Got up around 7:30 this morning, and Marty was already up and off to the gym for a workout with his trainer. It’s CHILLY and windy this morning (43º). Around 10 o’clock I followed Marty in to Folsom so he could take his Reatta to the shop. In the heavy rains it leaks around the windshield, and the front passenger side window doesn’t roll down all the way, so he wants those things fixed. While we were in Folsom, we were just a few minutes away from the Folsom City Zoo Sanctuary. I’ve been wanting to go there for quite a while, and this seemed like a great opportunity for that.
According to the zoo’s website: “…Since 1963, this small unique California zoo has been providing sanctuary to some very special animals. All are non-releasable. Many were raised, and rejected, as wild pets. Others were injured or orphaned in the wild. Most are native to North America…The zoo teaches about common and uncommon animals, both wild and domestic, and includes those in between, like feral pigs and wolf-dog hybrids. Zoo programs stress that wild animals don’t make good pets… Our primary goal is teaching responsible behavior toward all animals. The zoo/sanctuary is not American Zoo and Aquarium accredited because the AZA code of ethics is not in keeping with our own (we don’t breed, sell or trade animals.)…”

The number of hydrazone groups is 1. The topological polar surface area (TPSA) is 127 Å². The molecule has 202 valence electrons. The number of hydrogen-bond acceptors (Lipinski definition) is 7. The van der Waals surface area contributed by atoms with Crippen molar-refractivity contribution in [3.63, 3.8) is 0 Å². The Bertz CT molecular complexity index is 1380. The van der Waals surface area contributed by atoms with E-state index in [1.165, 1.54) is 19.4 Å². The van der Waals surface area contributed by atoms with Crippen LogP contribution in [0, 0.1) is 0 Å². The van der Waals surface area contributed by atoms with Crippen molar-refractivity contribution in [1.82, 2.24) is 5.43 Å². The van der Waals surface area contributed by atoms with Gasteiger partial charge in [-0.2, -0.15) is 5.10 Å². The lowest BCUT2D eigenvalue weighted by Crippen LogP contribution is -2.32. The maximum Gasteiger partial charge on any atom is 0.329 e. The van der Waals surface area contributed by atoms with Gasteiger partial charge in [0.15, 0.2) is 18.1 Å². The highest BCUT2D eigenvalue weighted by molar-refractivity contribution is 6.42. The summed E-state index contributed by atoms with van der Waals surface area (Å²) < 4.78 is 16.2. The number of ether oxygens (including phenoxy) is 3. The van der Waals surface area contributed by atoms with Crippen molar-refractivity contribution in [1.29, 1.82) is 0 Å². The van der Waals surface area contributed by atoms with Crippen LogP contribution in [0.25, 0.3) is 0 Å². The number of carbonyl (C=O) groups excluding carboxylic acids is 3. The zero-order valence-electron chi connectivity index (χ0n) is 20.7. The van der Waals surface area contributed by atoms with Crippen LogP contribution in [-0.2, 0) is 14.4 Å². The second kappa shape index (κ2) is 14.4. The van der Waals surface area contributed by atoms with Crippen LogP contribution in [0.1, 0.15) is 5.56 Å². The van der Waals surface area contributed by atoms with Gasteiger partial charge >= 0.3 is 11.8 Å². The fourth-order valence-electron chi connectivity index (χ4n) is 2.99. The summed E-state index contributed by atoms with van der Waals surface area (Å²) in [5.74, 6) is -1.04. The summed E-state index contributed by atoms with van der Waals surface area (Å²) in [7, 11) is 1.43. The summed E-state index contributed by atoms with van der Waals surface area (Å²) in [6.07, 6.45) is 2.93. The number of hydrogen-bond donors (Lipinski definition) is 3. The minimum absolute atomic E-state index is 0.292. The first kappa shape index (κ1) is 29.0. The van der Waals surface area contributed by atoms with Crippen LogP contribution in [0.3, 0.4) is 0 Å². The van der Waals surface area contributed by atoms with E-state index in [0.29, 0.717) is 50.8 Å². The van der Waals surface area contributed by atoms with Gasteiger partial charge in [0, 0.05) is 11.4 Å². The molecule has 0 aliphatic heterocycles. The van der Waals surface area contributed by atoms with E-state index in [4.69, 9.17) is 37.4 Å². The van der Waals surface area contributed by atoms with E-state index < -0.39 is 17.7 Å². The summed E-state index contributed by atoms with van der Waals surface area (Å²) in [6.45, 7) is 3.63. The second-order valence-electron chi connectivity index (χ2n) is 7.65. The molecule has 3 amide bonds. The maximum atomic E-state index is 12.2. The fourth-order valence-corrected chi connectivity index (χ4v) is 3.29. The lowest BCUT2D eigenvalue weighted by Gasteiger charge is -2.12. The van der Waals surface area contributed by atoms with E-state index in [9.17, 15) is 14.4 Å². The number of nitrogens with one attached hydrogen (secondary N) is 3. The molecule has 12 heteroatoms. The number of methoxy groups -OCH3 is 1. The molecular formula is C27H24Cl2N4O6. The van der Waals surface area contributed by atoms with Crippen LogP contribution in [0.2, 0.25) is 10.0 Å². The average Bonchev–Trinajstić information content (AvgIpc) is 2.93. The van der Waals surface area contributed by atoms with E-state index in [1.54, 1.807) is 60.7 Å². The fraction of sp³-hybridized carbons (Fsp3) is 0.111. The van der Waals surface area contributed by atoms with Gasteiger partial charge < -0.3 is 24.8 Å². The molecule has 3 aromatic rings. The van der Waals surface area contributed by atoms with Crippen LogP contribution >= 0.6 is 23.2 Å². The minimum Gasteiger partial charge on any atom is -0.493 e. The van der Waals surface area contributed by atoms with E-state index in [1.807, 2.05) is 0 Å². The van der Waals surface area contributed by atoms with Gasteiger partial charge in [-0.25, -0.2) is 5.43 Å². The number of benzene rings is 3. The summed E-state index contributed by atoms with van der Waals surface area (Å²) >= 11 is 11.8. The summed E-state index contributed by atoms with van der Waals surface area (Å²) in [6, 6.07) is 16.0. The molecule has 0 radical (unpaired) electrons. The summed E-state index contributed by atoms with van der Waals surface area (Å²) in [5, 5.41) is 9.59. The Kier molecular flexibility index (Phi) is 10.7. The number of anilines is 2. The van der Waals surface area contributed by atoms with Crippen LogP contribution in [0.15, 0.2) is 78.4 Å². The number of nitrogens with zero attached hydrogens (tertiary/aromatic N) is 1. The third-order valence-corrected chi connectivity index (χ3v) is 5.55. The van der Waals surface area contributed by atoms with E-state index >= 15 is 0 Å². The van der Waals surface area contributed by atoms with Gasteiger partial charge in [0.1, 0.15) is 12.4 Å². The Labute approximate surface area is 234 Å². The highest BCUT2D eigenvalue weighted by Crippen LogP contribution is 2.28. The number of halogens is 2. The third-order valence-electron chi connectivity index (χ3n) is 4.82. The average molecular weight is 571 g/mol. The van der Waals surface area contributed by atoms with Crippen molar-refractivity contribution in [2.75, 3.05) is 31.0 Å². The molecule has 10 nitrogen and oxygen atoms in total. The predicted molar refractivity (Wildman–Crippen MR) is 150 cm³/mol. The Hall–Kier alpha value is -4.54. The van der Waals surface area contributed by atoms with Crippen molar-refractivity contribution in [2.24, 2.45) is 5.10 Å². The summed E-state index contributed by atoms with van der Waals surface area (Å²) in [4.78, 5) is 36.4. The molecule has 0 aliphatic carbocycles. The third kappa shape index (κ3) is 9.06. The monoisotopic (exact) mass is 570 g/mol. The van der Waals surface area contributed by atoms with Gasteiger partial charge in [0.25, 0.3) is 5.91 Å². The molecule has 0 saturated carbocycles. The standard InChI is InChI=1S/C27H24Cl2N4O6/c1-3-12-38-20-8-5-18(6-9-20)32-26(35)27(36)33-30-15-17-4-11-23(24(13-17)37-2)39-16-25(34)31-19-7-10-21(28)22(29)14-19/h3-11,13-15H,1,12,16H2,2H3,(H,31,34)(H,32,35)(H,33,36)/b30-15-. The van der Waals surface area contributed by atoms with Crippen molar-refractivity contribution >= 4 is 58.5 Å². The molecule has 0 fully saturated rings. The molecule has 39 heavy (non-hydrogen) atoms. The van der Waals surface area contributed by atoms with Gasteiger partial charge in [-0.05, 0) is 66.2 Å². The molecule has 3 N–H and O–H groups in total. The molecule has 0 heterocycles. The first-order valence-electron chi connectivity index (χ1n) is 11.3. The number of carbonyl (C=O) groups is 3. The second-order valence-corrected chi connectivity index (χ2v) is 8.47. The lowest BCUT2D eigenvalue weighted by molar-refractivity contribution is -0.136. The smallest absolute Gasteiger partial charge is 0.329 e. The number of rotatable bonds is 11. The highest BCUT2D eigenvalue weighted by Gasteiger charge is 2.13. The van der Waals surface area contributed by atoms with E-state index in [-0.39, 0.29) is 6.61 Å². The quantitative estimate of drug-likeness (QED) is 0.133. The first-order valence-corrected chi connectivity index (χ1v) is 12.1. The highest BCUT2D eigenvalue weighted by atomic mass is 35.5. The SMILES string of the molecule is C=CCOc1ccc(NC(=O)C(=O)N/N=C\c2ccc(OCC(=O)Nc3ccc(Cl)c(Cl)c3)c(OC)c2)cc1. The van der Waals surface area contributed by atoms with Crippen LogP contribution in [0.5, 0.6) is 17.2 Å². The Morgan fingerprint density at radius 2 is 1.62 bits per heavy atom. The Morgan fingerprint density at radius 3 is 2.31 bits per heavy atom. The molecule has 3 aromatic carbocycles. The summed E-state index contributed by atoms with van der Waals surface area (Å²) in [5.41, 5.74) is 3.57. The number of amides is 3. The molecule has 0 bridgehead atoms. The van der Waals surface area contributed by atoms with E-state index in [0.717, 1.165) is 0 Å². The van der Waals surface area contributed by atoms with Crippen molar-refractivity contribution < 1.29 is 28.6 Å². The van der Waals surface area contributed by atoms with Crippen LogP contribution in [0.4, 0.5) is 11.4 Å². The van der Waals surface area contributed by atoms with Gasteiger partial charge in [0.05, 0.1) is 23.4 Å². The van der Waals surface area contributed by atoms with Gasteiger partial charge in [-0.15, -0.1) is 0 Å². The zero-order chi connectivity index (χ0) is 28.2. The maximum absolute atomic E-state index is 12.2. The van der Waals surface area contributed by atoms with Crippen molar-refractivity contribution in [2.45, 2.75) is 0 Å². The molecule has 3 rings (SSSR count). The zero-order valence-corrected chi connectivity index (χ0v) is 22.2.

Because it was so chilly, some of the more “tropical” animals wouldn’t come out from their warm kennels, but we still got to see most of the small group of animals they have at the zoo: tigers, wolves, a black bear, coyotes, foxes, peacocks, feral cats, mountain lions, a bobcat, mule deer, golden eagles, miniature burrows, etc. Some of the animals there had sad stories. Some of the tigers had come from another “rescue” that was raided in 2008 when complaints about the place were made to the authorities. When Animal Control went into the place they found lots of tigers and other big cats in the place dead or dying, and more bodies were stuffed into freezers on the property. So sad. One of the foxes, Isabell, had been part of a breeding program for animals that were used for television shows. She was thrown out, though, because rather than being a full “red fox” she had traces of black and gray in her fur, and the breeder didn’t want her. She was a beautiful animal; it was sad that she was basically “abandoned” just because of her color… Some of the animals in the place had quite elaborate pens to roam in. The bears’ space had hills and a small “river” in it; and the deer had hills and trees and a little stream in their space. It’s a tiny zoo; you can get through the whole thing in about an hour. But it’s a nice place, right next to a city park and a big library… I’m glad we were able to visit it.
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